The COVID-19 crisis has taken its toll on Americans. Not only is it affecting the mental and physical health of American adults, teens and children, but also it’s making it difficult for people to pay their bills. Over 70 million people have bills in collections and nearly 32% have collections accounts on their credit reports.
Unfortunately, these numbers are expected to rise.
Many Americans have suffered a reduction in income due to the virus and are finding it nearly impossible to keep up with mortgage payments, utilities, credit card bills and other debts. If you default on these payments, you are sent to a debt collection agency.
If you’ve ever dealt with collection agencies before, you’re familiar with the aggressive tactics they use. They can break even the strongest people by calling repetitively and harassing them to pay up. They’ll even go as far as to call family members. And just when you might have thought that relief is on the way, a new law is giving them more ways to contact you.
Changes Made to the Federal Fair Debt Collection Practices Act
The Federal Fair Debt Collection Practices Act (FDCPA) prohibits debt collectors from using unfair, abusive and deceptive tactics to collect money. Because the law was passed in 1977, it didn’t take into consideration digital communication methods like text messages, emails, voicemails and social media. Changes were finally made to include these methods of communication.
Here are some of the things that debt collectors can now do under the new law, which is expected to go into effect sometime later this year (probably November):
- Debt collectors may call up to seven times a week
- Debt collectors can send an unlimited number of texts and calls
- Debt collectors can contact you on social media
How debt collection agencies will use social media is yet to be determined. The rules do state that debt collectors cannot communicate or attempt to communicate through a social media platform if it can be viewed by your contacts. They can, however, contact you through private message, but they must disclose their identity.
How Often Can Debt Collectors Contact You?
In January 2021, the unemployment rate in the US was 6.3 percent. With high unemployment rates and historic job loss, the last thing people need is to receive relentless calls from the collection agencies. There are protections for debtors, so it’s important to know your rights and how to handle collection agencies if they do call.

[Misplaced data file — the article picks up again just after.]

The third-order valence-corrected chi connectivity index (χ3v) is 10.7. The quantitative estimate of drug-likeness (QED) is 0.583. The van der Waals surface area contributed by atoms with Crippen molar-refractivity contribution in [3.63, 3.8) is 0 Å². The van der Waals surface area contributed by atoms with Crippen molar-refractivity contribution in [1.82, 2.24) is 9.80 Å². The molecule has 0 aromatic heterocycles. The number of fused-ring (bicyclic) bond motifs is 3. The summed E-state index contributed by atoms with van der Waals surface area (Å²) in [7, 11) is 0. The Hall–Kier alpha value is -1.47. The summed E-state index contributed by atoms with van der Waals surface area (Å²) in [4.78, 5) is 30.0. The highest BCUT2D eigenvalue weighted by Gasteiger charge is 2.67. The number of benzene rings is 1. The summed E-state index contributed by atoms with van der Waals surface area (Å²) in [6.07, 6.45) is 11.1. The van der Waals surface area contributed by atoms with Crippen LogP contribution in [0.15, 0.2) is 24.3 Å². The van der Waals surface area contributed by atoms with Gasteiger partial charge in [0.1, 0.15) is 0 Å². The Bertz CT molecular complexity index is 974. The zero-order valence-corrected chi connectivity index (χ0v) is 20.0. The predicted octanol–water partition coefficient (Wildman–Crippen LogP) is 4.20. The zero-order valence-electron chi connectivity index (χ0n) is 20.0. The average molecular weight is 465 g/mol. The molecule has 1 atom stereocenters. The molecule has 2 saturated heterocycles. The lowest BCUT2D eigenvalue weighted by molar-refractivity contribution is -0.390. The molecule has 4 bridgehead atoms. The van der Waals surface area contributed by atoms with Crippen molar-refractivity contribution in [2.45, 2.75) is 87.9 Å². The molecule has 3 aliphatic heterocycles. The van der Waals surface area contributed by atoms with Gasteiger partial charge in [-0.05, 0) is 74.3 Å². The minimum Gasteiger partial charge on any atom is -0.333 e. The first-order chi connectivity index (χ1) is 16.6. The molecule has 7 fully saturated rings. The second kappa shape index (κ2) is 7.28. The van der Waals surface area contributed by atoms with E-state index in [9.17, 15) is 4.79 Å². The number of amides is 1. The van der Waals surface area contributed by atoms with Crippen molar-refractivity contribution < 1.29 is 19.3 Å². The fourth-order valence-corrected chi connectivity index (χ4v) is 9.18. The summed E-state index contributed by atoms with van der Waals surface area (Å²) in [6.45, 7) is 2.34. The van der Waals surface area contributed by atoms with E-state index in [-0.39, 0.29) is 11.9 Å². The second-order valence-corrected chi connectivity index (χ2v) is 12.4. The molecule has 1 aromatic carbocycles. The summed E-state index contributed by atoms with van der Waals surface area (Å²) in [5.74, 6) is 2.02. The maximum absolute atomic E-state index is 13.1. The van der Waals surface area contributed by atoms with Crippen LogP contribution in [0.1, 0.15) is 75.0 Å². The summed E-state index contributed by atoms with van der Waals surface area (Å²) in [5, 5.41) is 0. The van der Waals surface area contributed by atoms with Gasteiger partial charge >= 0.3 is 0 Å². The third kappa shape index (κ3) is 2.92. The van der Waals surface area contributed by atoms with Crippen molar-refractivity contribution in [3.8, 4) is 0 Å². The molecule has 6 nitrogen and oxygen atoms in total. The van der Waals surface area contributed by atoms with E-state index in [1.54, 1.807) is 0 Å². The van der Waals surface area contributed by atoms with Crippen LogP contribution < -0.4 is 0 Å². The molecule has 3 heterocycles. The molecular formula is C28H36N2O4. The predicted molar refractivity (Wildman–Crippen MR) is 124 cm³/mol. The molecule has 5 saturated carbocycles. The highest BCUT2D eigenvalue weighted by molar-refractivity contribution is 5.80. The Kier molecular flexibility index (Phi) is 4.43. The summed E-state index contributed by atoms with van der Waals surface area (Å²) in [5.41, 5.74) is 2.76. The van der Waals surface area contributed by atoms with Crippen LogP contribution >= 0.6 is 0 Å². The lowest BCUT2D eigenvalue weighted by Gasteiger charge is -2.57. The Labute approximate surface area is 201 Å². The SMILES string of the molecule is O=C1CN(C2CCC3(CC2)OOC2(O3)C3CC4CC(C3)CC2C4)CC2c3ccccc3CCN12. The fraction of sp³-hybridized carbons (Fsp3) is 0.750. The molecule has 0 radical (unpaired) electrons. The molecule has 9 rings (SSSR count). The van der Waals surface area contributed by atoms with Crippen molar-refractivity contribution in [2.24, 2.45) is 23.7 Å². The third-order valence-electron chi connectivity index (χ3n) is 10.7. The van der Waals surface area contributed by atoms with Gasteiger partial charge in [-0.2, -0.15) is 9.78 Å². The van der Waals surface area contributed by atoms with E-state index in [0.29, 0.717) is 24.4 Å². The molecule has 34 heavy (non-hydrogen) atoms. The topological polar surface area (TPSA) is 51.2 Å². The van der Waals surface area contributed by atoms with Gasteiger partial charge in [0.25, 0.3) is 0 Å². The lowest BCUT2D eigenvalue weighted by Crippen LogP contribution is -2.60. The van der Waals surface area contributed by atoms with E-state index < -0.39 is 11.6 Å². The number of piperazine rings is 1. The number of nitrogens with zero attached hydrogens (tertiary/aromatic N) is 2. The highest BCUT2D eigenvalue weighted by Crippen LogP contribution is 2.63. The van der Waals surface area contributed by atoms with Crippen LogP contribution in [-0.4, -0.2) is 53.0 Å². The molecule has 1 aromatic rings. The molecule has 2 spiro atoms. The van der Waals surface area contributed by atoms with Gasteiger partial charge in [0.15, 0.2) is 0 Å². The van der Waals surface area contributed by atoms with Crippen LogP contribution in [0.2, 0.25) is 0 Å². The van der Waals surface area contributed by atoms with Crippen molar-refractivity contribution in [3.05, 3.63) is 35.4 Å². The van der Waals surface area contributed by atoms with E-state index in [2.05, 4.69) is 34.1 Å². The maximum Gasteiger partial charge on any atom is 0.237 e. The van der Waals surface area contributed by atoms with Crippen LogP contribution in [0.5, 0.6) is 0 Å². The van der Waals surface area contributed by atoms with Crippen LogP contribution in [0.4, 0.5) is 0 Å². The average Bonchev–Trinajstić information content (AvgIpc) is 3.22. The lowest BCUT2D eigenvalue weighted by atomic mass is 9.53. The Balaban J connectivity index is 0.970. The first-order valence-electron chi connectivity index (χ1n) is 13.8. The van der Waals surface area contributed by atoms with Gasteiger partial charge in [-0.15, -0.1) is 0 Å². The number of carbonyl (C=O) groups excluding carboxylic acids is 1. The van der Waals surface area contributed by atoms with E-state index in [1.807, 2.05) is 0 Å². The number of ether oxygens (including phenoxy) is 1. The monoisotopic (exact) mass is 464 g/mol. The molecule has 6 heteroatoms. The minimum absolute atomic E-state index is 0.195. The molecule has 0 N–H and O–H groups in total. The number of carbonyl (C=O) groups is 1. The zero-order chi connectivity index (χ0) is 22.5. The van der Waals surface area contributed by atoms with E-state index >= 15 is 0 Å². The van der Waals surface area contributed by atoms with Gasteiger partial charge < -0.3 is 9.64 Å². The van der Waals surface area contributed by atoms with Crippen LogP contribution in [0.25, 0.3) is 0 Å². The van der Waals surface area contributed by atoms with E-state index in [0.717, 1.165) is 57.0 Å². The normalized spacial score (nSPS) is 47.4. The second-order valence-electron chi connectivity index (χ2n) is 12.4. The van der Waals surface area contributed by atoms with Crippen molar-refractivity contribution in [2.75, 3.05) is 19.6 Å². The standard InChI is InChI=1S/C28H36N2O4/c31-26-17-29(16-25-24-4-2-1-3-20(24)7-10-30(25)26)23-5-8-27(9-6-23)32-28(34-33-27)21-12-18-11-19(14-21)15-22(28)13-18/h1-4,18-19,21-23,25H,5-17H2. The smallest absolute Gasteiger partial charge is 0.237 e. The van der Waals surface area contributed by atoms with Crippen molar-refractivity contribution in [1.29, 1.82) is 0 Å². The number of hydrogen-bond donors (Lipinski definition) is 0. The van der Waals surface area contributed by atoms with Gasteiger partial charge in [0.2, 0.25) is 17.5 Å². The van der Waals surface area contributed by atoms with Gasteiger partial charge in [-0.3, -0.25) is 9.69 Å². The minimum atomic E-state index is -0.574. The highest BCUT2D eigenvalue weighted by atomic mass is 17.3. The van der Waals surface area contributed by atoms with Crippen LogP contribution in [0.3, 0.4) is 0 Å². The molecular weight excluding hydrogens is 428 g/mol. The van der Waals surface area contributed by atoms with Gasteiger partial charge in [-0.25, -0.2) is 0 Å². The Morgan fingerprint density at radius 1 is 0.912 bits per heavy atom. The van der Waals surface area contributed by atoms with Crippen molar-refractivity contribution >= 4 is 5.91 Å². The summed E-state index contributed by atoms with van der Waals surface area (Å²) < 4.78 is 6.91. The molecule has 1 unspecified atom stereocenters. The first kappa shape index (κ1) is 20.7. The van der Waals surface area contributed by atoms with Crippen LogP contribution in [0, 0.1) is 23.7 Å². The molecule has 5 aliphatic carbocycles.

Below are the protections you have:
- If you are sent a text, email or other form of digital communication, you are allowed to opt out of receiving these messages.
- When debt collectors leave a phone message, they must report the name of the business, request a response and provide you with contact information.
- Debt collectors are not allowed to send emails to work addresses (though there are some exceptions).
- Some states have a statute of limitations on how long debt can be collected. In New York, it’s six years.
What if You Can’t Afford to Pay the Creditors? Can You File for Bankruptcy?
If you’re facing significant debt problems, especially during the pandemic, bankruptcy is a powerful tool. It stops most collection actions, including the following:
- Medical bills
- Personal loans
- Credit card balances
- Gym memberships
- Overdue utility bills
- Garnishment in New York
Bankruptcy doesn’t stop everything though. You will have to continue paying child support, alimony, most tax debts and student loans. Discuss your options for bankruptcy with an experienced Brooklyn bankruptcy lawyer. They can discuss the different types of bankruptcy – Chapter 7 and Chapter 13 – as well as the things that can and can’t be wiped out.
How Soon Does the Creditor Harassment Stop?
Once you file for bankruptcy, the court issues an “automatic stay” that places a stop on creditors calling your home or garnishing your wages. This happens almost right away. If the creditors continue to call and harass you, they’re violating the automatic stay. This can result in fines, attorney fees and even lawsuits against the creditors.
If you feel the collection agencies are violating the automatic stay, there are a few things you can do. First, tell the creditors about your bankruptcy. Many times, the creditor is unaware of your situation and will stop collecting once they know about your case.
However, if the creditor doesn’t leave you alone, you can notify the bankruptcy court. Let them know that the creditor is in violation of your automatic stay order. The courts will get involved if they find the creditor willfully and intentionally acted after learning about your bankruptcy.
Midtown Bankruptcy specializes in Chapter 7 and Chapter 13 bankruptcy. We realize that this is a challenging time for many people and we are here to help! Contact a Brooklyn bankruptcy lawyer today to learn more about the bankruptcy process and how it can help you eliminate old debts.